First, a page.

WWR Article Summary (tl;dr) The women in Davos are making history this year as an all-female group of leaders take charge of the agenda.
For the first time this year, the annual World Economic Forum (WEF) is chaired by an all-female group of political, economic and social leaders, who called for a more inclusive approach to tackle global problems on Tuesday.
"My hope is that we can collectively demonstrate that even without testosterone, we can produce positive, constructive energy to deliver solutions," said International Monetary Fund (IMF) chief Christine Lagarde, who serves as one of the seven WEF co-chairs.
Norwegian Prime Minister Erna Solberg said the 3,000 participants of the meeting that started on Tuesday in Davos, Switzerland, should look beyond the current debate about sexual harassment, to gender issues such as education for girls and barriers that prevent women from working.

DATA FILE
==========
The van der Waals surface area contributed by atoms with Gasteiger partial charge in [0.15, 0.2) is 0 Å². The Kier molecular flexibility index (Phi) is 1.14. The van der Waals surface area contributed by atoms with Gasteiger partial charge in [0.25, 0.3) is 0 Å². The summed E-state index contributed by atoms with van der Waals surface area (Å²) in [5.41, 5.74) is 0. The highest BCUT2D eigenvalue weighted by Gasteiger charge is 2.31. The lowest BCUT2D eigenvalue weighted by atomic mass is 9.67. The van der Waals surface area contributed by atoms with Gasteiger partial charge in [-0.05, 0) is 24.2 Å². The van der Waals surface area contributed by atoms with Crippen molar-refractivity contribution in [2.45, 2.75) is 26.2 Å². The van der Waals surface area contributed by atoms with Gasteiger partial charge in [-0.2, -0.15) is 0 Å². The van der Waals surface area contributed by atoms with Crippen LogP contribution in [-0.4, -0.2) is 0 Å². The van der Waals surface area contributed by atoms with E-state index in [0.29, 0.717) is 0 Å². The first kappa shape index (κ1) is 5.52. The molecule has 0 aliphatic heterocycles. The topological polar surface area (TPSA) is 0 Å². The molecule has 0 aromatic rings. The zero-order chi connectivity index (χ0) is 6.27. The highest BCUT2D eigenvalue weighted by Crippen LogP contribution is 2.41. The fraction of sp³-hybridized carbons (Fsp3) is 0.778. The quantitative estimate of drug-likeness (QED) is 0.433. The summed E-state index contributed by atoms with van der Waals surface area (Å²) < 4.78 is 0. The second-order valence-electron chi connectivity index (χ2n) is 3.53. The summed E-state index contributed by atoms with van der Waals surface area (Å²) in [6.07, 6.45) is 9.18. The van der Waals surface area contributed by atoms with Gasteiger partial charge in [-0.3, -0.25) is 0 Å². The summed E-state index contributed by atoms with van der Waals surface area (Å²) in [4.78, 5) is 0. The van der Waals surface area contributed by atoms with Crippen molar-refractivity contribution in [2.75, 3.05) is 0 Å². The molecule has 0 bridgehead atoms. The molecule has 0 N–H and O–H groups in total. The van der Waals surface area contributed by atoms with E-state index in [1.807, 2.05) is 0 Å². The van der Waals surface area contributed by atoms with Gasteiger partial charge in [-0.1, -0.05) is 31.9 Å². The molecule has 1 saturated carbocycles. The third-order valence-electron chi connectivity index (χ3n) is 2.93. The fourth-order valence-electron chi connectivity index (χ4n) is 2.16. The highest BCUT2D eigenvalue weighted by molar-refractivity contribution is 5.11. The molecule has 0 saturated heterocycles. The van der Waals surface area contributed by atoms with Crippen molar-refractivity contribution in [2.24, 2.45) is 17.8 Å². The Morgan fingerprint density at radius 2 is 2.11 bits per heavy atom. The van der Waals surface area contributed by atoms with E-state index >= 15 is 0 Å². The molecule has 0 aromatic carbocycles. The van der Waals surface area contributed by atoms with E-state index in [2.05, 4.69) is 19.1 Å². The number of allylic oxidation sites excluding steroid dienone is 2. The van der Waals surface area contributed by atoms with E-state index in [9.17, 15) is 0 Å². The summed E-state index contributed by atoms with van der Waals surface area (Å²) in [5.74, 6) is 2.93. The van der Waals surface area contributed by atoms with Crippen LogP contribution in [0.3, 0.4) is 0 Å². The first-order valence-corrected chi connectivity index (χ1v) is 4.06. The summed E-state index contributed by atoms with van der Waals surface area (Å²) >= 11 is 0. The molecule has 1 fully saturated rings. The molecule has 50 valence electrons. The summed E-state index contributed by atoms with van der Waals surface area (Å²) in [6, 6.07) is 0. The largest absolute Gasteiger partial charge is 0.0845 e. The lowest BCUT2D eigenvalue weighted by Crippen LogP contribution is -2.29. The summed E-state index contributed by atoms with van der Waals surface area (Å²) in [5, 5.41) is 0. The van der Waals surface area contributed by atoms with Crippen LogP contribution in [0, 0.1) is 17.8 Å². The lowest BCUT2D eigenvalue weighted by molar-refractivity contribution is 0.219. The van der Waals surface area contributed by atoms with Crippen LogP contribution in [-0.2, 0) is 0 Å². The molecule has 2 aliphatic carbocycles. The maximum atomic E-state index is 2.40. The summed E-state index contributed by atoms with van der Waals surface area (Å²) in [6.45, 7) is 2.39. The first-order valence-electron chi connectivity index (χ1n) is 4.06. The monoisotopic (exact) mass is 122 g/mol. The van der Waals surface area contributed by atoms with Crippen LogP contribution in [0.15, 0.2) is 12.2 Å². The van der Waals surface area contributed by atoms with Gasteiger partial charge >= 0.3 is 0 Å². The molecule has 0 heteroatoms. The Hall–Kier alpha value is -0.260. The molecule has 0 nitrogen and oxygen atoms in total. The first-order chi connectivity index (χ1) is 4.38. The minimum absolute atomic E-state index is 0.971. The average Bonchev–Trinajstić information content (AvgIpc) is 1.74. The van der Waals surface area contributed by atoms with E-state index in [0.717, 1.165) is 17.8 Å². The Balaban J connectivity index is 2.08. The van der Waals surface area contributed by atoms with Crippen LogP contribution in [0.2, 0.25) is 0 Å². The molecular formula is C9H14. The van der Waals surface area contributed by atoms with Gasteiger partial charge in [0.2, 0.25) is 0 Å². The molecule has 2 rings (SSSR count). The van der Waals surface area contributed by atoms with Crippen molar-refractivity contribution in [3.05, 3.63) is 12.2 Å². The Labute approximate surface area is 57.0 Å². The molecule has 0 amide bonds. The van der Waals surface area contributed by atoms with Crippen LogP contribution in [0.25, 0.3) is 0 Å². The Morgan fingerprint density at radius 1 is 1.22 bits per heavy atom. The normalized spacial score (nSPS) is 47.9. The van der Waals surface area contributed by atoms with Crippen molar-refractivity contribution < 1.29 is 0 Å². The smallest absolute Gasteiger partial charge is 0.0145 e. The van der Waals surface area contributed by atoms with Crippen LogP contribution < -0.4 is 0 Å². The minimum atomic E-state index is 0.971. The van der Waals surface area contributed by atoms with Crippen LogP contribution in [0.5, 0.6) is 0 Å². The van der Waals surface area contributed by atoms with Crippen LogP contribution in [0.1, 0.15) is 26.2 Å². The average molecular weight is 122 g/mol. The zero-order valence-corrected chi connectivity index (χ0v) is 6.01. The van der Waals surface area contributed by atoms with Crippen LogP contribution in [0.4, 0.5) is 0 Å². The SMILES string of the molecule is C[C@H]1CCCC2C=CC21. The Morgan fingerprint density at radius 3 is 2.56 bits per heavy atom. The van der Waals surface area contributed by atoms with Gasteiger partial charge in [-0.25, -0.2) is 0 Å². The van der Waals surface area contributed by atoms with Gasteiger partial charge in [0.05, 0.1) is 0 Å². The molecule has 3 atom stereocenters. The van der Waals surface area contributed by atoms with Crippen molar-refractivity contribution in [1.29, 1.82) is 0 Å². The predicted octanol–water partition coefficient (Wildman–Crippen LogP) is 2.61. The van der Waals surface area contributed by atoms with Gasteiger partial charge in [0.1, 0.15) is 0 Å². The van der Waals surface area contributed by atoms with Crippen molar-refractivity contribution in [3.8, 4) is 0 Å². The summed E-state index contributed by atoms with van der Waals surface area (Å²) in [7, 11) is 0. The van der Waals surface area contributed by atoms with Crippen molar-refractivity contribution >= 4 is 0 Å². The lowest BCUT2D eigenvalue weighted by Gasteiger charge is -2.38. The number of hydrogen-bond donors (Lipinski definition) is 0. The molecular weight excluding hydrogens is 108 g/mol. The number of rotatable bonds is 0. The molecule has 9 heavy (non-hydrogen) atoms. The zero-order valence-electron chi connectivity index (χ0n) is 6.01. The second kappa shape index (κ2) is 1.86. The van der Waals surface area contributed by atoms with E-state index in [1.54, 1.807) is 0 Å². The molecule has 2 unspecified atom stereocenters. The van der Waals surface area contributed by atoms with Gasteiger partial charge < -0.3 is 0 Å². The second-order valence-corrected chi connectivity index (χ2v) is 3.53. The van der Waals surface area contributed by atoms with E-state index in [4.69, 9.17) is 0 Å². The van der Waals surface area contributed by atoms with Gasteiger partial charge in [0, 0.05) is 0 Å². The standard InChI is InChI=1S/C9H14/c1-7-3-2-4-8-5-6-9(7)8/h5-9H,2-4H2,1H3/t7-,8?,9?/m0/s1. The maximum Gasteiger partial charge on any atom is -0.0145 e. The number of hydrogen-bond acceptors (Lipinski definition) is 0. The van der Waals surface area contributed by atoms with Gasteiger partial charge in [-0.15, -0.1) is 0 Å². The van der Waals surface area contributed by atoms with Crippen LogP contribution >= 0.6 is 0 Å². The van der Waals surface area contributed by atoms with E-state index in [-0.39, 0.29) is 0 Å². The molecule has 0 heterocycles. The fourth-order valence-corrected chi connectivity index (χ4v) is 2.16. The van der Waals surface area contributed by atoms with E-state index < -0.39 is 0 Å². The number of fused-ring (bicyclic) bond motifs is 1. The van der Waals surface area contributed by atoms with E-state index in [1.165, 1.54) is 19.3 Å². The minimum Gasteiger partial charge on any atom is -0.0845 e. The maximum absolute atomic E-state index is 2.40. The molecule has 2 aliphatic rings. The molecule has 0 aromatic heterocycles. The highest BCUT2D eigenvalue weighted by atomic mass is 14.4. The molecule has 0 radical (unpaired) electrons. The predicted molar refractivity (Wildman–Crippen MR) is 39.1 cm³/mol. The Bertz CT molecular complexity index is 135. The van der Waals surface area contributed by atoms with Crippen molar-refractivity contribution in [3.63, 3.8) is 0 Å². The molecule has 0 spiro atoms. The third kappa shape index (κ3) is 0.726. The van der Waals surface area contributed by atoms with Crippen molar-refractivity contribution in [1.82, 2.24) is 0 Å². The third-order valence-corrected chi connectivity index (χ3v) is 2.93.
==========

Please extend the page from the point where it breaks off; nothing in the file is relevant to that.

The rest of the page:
Chetna Sinha, and Indian social entrepreneur and activist, announced the launch of fund for rural women entrepreneurs in her country, which is endowed with 100 million Indian rupees (1.5 million dollars).
Reporters asked the forum's chairwomen how they feel about US President Donald Trump's attendance later this week, especially in light of his alleged sexist comments about women.
"That actually brought women together; that actually made clear that we're not going to listen to that," Sinha said, citing the WEF's all-female leadership as an example.
The chairwomen also had a wider message for Trump, who is set to deliver the meeting's final keynote speech on Friday.
"My most important message to the American President is that we need a US that's in the international arena," especially on the issue of sustainable development, Solberg said.